More recently, Matthew has begun increasing his contributions to conservation through TTLT volunteer opportunities. “I registered for an Abolish the Olive event at Joany’s Woods in October. All the staff and volunteers were very welcoming. I was surprised by how much Autumn Olive had been [removed] in the span of 3 hours.” His determination to prevent the invasive species from dominating Joany’s Woods ecological communities resulted in a pile of Autumn Olive cuttings measuring 200m long at the end of the day. He also learned that the soil composition at Joany’s Woods is silty clay soils. “This information will be beneficial when restoring areas around Joany’s Woods or in areas with similar soils because they tend to create similar ecological communities.” Again, he really knows his stuff. Accomplishing that major feat, Matthew was ready to do more, so he volunteered at the Meadowlily Nature Preserve Buckthorn Bust in early November and at the Wardsville Woods Abolish the Olive event this past Saturday. While at Meadowlily, he saw a Great Blue Heron in the water and a couple of woodpeckers drilling on the trees. “I also learned that the fuzzy beige ball formations on the Oak leaves were caused by insects, something I did not know before.”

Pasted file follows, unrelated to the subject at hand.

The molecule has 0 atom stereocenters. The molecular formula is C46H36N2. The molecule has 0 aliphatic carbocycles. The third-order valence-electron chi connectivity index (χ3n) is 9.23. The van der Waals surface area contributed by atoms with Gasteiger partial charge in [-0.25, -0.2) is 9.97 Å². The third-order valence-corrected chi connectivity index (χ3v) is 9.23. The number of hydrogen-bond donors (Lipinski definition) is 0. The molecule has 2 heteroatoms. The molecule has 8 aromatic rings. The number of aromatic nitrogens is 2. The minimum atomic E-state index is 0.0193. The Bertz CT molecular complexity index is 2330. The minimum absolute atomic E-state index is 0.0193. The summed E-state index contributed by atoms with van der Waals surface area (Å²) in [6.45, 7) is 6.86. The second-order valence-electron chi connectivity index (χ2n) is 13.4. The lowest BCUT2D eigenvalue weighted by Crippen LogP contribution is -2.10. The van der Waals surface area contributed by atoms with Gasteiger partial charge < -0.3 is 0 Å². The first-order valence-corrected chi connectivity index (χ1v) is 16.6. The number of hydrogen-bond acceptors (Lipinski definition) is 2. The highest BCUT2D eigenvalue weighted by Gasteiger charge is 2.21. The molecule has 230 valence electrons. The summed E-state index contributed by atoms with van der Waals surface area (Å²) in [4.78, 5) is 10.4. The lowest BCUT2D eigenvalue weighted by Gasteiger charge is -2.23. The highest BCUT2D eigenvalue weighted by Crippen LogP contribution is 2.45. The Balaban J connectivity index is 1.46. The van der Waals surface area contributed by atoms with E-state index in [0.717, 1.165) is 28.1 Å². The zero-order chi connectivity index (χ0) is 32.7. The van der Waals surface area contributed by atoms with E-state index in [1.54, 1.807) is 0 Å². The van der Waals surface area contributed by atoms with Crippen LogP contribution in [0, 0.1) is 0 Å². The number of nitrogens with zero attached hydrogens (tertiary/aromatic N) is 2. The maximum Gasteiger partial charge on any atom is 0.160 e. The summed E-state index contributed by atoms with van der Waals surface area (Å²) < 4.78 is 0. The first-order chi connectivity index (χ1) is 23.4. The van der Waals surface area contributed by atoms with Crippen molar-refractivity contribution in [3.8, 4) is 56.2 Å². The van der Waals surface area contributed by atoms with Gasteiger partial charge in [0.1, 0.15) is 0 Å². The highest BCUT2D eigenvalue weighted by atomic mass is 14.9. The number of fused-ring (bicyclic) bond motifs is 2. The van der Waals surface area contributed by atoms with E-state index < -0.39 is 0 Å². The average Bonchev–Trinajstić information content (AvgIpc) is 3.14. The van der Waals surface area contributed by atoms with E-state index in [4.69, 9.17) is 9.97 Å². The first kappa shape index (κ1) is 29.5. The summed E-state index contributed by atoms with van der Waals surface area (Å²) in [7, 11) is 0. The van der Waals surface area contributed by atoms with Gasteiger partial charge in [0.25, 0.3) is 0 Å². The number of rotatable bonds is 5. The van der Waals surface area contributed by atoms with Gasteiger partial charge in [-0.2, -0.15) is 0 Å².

At his age, Matthew has many experiences to look forward to. “I hope to pursue a degree in the Ecological field at the university level. After that, I hope to become more involved in the study of Ecology, Conservation and Ecological Restoration.” He also plans to continue volunteering with TTLT, as it provides him with positive experiences and the opportunity to meet people with similar interests. “I am particularly interested in TTLTs efforts to conserve Canada’s remaining Carolinian Forests, wetlands, and other ecosystems, especially in the Skunk’s Misery Area. Skunk’s Misery, in particular, is very significant for land conservation due to its high biodiversity and the much larger woodlot sizes (2-3x more forest cover) compared to surrounding areas (which also indicates a smaller agricultural footprint). I am very appreciative of TTLTs efforts in this area, as I see Skunk’s Misery as a potential area to recreate a “biosphere” – an intact large natural area where living organisms and the environment can interact freely with little human interference. Skunks Misery can potentially develop into an intact ecosystem and become the most biodiverse area in Canada.” He believes that such an outcome could also become a global reality. “If we can learn to restore ecosystems in small areas successfully, in high priority areas formerly used for anthropic purposes, replicating this will help restore the global ecosystem to an intact and healthy condition - recreating a healthy planet.”  

1st & 2nd Photos Courtesy of Matthew Palarchio

3rd Photo by Daria Koscinski